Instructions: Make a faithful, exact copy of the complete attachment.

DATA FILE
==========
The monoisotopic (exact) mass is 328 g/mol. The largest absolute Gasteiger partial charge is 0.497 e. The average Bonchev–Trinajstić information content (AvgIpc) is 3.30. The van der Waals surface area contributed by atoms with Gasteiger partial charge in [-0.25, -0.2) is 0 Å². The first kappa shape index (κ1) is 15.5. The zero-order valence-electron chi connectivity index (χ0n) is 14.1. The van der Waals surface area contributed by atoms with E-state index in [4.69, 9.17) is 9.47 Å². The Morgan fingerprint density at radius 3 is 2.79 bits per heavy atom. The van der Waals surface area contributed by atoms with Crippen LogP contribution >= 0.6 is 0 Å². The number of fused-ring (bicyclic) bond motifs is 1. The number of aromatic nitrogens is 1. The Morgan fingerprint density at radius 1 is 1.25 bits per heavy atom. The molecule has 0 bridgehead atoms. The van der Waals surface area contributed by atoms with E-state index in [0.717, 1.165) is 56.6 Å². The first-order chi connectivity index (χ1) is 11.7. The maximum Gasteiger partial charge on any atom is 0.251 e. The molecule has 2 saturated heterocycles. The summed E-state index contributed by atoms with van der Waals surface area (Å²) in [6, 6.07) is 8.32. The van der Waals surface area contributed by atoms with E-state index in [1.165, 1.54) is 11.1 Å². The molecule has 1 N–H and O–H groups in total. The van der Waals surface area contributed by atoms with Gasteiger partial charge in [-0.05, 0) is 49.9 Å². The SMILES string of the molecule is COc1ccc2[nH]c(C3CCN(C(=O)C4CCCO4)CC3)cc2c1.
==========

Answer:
The monoisotopic (exact) mass is 328 g/mol. The largest absolute Gasteiger partial charge is 0.497 e. The average Bonchev–Trinajstić information content (AvgIpc) is 3.30. The van der Waals surface area contributed by atoms with Gasteiger partial charge in [-0.25, -0.2) is 0 Å². The first kappa shape index (κ1) is 15.5. The zero-order valence-electron chi connectivity index (χ0n) is 14.1. The van der Waals surface area contributed by atoms with E-state index in [4.69, 9.17) is 9.47 Å². The Morgan fingerprint density at radius 3 is 2.79 bits per heavy atom. The van der Waals surface area contributed by atoms with Crippen LogP contribution >= 0.6 is 0 Å². The number of fused-ring (bicyclic) bond motifs is 1. The number of aromatic nitrogens is 1. The Morgan fingerprint density at radius 1 is 1.25 bits per heavy atom. The molecule has 0 bridgehead atoms. The van der Waals surface area contributed by atoms with E-state index in [0.717, 1.165) is 56.6 Å². The first-order chi connectivity index (χ1) is 11.7. The maximum Gasteiger partial charge on any atom is 0.251 e. The molecule has 2 saturated heterocycles. The summed E-state index contributed by atoms with van der Waals surface area (Å²) in [6, 6.07) is 8.32. The van der Waals surface area contributed by atoms with E-state index in [1.165, 1.54) is 11.1 Å². The molecule has 1 N–H and O–H groups in total. The van der Waals surface area contributed by atoms with Gasteiger partial charge in [-0.05, 0) is 49.9 Å². The SMILES string of the molecule is COc1ccc2[nH]c(C3CCN(C(=O)C4CCCO4)CC3)cc2c1.